Friday, June 14, 2024
NewsInefficiency in straggling irrigation projects alarms Parliament

Inefficiency in straggling irrigation projects alarms Parliament

The abrupt termination of an irrigation project in the Gurage Zone that had already used up most of its half-billion birr federal budget has raised concerns at Parliament.

The Karim Medium Irrigation project was set to be carried out by the regional administration before it was transferred to the federal government in 2021. The parliamentary standing committee overseeing irrigation works grilled officials from the Ministry of Irrigation and Lowlands this week after it came to light that the project had been shut down suddenly after utilizing 95 percent of its allotted budget.

District and zonal officials near the project site have raised doubts, citing a lack of clarity behind the decision-making process.

Aisha Mohammed (Eng.), minister of Irrigation, told MPs the project initially lacked a dedicated budget code and was funded through government support. She said efforts are underway to reclassify it as a formal project to address community demands and secure sustainable funding.

“It was supported by the Ministry and did not have its own budget code,” she said. Aisha alluded to efforts to engage with the Ministry of Finance to resume the project.

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“When the 2021 budget did not designate it as a project, it was transferred to the African Development Bank as a youth project, supported solely by the government. Due to substantial investments and community demand, there’s a request to reclassify it as a formal project, which should ensure its continuity if supported by the budget,” said the Minister.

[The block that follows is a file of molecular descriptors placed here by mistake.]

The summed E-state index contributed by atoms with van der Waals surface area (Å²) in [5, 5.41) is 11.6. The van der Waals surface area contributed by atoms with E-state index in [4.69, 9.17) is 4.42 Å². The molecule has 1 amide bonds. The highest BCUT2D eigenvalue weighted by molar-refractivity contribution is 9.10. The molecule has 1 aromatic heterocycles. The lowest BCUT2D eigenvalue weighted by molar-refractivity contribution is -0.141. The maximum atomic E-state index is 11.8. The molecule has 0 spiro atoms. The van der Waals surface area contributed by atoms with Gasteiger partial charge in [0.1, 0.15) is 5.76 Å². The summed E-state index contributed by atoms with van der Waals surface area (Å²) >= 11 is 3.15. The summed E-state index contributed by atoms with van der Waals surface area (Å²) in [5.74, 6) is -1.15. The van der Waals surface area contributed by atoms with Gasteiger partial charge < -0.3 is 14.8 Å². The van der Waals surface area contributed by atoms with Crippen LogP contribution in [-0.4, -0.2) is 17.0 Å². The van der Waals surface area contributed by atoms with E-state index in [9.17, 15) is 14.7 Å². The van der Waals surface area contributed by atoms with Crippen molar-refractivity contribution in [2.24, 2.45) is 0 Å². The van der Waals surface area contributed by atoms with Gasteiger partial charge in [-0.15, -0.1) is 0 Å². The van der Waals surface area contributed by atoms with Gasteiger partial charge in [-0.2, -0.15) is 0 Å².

The Megech Dam in the Amhara region is another lagging irrigation project that has been a source of controversy. It commenced in 2005 with a budget of 2.45 billion birr and a completion date in 2008. However, the dam has since been subject to no less than six design revisions, which have pushed costs to close to 6.5 billion birr.

A three-year delay in the supply of an auxiliary pump for the Rate Irrigation Dam in the South Omo Zone has also raised concerns about project management and contractor performance. Despite a 32 million birr investment, the delay in providing essential equipment has deprived farmers of the intended benefits.

MPs called for proactive measures such as rigorous quality control, efficient resource allocation, and effective project oversight, to break the pattern of delays and inefficiencies plaguing irrigation projects.

The Minister told MPs she expects to see a policy finalized this year that would serve as a crucial tool for conducting feasibility studies and validating project plans before implementation, ensuring greater accuracy and effectiveness in future irrigation work.

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